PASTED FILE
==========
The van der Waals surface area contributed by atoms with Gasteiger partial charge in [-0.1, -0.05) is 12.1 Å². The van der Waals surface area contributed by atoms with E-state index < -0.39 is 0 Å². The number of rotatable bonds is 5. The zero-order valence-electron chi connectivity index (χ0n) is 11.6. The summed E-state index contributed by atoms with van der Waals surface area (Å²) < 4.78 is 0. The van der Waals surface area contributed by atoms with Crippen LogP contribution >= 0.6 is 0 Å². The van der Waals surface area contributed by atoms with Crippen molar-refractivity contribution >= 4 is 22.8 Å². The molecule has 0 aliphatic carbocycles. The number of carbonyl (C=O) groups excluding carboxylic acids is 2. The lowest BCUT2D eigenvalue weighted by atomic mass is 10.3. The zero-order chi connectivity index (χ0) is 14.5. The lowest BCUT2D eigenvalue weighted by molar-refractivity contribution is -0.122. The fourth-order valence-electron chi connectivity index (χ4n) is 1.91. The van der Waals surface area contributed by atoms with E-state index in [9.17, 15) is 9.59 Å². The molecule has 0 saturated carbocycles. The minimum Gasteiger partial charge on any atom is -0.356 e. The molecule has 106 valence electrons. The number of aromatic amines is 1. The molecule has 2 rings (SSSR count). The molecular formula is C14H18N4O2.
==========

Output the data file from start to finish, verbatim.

The van der Waals surface area contributed by atoms with Gasteiger partial charge in [-0.1, -0.05) is 12.1 Å². The van der Waals surface area contributed by atoms with E-state index < -0.39 is 0 Å². The number of rotatable bonds is 5. The zero-order valence-electron chi connectivity index (χ0n) is 11.6. The summed E-state index contributed by atoms with van der Waals surface area (Å²) < 4.78 is 0. The van der Waals surface area contributed by atoms with Crippen LogP contribution >= 0.6 is 0 Å². The van der Waals surface area contributed by atoms with Crippen molar-refractivity contribution >= 4 is 22.8 Å². The molecule has 0 aliphatic carbocycles. The number of carbonyl (C=O) groups excluding carboxylic acids is 2. The lowest BCUT2D eigenvalue weighted by atomic mass is 10.3. The zero-order chi connectivity index (χ0) is 14.5. The lowest BCUT2D eigenvalue weighted by molar-refractivity contribution is -0.122. The fourth-order valence-electron chi connectivity index (χ4n) is 1.91. The van der Waals surface area contributed by atoms with E-state index in [9.17, 15) is 9.59 Å². The molecule has 0 saturated carbocycles. The minimum Gasteiger partial charge on any atom is -0.356 e. The molecule has 106 valence electrons. The number of aromatic amines is 1. The molecule has 2 rings (SSSR count). The molecular formula is C14H18N4O2.